Actually calling it a party might also be a misleading synonym. This wasn’t about dancing, drinking and getting laid. Typically, a big hall or a school was rented, a backbone set up to handle the electricity and network, and people would arrive bringing their own computers and gear. Nerds would be sitting side by side playing games, copying software, watching demos they had just acquired, and if there were a lot of them in the same room, there would of course be a racket of music, bleeps, noisy ghettoblasters, and people talking all over the place. Later parties grew in size and also started introducing competitions in many different kinds of categories for multiple computer formats. The best demo, the best music, the best picture, and so forth. Some people brought demo code along with their gear, but maybe it wasn’t finished and they had to hurry up coding the rest at the party before the deadline. Then the productions would be shown on a big cinematic screen to an audience of greasy nerds, and if they liked what they saw, there would be a lot of loud praise.

This was another way to gain respect – to win a competition at one of these parties.

Part of this experience was understanding the limits of the computers at the time. Amiga demos could show a lot more colors and easily produce sampled music compared to the C64, but they were never compared directly in these competitions. For the C64, people in the scene knew what its capabilities were. How the graphics modes worked. What the SID music could sound like. How many sprites it had (8) and how difficult it was to have more. As demos evolved, new techniques were discovered – like breaking the side-border and placing sprites out there. Coders knew how difficult this really was. It wasn’t just opening it up with a command and that was it. You had to do it for each scanline in a very timely manner, and sprites moving vertically could disrupt this timing. Other techniques were invented to scroll an entire high resolution image smoothly across the screen or wave it around in chunks. Primitive digital samples could be played by exploiting a small click the SID chip made when changing the volume. All of this and much more was shown in demos, other demo coders copied it and improved upon it, and when people went nuts at one of the party competitions, it was because they knew how difficult it was to code whatever they were watching right now. Sure, there was also the point of actual design, but in the beginning it was more about breaking records and show off.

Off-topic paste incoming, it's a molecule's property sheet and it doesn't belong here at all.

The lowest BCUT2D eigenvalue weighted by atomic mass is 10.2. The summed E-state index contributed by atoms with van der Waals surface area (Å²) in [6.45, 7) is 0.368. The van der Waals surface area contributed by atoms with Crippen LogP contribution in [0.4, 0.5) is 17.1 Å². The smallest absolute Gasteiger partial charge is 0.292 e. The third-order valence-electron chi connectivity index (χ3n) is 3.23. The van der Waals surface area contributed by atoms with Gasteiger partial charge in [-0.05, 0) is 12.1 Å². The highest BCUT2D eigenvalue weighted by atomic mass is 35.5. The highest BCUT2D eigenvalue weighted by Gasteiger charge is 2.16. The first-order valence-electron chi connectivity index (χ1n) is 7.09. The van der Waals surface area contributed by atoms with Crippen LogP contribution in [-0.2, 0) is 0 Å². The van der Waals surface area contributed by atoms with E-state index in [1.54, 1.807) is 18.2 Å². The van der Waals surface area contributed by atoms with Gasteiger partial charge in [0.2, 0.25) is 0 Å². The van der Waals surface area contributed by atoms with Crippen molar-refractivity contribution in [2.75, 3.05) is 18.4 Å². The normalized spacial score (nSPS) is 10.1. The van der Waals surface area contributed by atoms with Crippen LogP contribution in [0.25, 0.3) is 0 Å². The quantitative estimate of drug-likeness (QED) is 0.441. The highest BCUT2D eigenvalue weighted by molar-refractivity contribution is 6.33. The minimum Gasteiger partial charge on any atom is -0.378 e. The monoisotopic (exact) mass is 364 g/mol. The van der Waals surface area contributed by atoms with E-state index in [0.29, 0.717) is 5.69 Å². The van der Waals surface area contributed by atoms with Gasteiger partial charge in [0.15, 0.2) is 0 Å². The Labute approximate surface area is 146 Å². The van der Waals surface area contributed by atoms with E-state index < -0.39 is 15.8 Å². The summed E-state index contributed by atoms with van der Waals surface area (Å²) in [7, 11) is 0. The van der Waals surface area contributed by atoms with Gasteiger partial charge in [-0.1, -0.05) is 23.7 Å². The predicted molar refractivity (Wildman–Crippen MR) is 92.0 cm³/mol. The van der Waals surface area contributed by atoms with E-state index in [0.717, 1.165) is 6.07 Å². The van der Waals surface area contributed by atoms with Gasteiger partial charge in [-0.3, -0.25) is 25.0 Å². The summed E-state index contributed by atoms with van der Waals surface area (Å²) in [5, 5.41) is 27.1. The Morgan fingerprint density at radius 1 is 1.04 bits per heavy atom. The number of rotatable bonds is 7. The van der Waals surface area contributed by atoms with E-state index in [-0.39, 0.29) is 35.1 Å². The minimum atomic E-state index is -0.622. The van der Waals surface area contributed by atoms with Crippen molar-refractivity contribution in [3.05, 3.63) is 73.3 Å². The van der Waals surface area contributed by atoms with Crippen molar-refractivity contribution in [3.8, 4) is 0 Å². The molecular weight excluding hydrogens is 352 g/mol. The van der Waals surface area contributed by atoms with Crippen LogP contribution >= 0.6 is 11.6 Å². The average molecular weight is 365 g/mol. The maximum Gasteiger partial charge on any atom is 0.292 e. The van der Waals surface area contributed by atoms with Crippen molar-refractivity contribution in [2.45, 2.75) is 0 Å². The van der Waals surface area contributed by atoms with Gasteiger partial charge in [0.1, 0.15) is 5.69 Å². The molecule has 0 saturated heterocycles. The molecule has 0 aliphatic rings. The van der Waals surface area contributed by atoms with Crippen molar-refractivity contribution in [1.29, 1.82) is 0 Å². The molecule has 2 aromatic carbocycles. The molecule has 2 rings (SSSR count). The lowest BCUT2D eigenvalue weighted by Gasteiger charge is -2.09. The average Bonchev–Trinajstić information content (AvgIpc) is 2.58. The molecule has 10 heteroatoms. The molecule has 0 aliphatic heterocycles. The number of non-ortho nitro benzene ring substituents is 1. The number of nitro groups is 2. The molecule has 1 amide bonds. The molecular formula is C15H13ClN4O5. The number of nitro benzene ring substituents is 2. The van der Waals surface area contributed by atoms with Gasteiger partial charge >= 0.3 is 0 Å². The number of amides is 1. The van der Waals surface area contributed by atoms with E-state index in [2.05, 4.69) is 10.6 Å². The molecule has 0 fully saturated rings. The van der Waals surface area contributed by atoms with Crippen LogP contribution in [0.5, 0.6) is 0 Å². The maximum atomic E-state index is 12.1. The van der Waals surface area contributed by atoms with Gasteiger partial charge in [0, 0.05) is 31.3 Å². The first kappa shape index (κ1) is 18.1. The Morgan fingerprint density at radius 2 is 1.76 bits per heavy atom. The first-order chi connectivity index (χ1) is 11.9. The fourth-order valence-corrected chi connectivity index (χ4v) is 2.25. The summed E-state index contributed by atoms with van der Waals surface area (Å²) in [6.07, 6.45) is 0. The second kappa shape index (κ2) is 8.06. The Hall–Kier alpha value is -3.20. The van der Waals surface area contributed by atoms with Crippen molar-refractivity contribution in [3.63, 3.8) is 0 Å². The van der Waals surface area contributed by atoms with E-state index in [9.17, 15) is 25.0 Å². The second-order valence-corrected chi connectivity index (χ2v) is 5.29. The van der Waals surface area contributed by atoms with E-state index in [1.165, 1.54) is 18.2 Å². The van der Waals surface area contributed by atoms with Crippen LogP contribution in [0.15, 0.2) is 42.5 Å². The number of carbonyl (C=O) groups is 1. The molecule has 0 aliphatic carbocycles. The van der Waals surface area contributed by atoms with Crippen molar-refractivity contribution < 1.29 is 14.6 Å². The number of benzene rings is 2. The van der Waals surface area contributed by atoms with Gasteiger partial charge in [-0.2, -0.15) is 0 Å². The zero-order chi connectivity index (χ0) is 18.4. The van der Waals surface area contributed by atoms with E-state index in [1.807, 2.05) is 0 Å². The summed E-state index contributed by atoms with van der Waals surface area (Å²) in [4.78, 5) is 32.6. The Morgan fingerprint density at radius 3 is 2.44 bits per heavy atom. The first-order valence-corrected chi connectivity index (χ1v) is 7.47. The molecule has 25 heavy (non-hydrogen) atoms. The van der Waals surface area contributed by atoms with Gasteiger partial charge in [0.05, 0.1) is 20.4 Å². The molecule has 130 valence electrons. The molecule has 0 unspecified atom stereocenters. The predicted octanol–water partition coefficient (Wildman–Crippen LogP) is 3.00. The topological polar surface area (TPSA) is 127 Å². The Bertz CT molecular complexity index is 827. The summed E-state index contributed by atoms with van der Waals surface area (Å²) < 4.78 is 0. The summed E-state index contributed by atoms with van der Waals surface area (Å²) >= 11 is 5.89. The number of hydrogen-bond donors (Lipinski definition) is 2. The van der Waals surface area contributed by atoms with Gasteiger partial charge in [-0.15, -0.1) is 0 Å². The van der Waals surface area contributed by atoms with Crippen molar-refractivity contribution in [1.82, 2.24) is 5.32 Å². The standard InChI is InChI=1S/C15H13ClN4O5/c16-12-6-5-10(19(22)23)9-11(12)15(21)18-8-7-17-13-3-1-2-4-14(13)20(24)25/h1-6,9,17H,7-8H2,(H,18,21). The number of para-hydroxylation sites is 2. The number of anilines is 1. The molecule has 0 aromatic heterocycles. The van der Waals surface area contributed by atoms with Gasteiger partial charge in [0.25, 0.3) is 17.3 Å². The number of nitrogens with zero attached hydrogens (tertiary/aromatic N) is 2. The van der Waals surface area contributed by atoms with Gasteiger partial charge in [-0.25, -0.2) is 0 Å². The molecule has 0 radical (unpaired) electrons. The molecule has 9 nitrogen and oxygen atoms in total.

Demo Competition

Imagine not knowing anything about the limitations of the C64 and just watch a random demo on the competition screen. You would probably wonder what all the fuss was about and why everyone would get so excited about it.

My first copy-party was arranged by New Life in February 1988, a big stretch north of Copenhagen. It was a small one with probably less than two dozens of people, and it was relatively laid back. We merely showed our new demos and talked. I met the promising Danish composer Future Freak for the first and only time, and I remember he said something in the line of, “There can be a lot of money in making music for games!” That was the ultimate dream for us musicians – to actually get our new compositions on real games, just like Rob Hubbard and Martin Galway.

That would later turn out to be difficult.

In May later that year, Brian and his friends were planning a ride in his car through most of Germany to visit a promising Orion/MCG party in Marl. I got the flu and actually ought to have stayed home, but I was just as eager to get there. We were four or five people in Brian’s car and I sat in the back with blankets around me, riding off the flu on the way. I had the SX-64 with me, a transportable version of a Commodore 64 with a built-in floppy drive, a tiny monitor and a keyboard built into the lid. Ole, one of Brian’s friends, was an excellent coder and together we worked on a demo effect on the ferry to Germany. I just plugged in my SX-64 in the cafeteria and we all watched while Ole did his magic. Driving down through Germany took forever and when we finally arrived in Marl, we found nothing going on. The party had been cancelled. We didn’t really get that pissed about it, but at the same time we wanted to know what had happened. After wasting time in a hall with arcade machines, we visited one of the guys involved in an apartment where he was living with his parents. It didn’t take long before we had to admit the futility of the situation. We got back in the car and drove the long way back to Denmark. At least Ole and I coded some more on the ferry, and Ole actually made a very interesting demo effect where an animated sprite that I had drawn (probably the only one ever) had the strip lights of a horizontal tunnel shine on him as he walked to the side. Sadly this demo effect was never finished and released.

That was the end of part 1. Click here for part 2.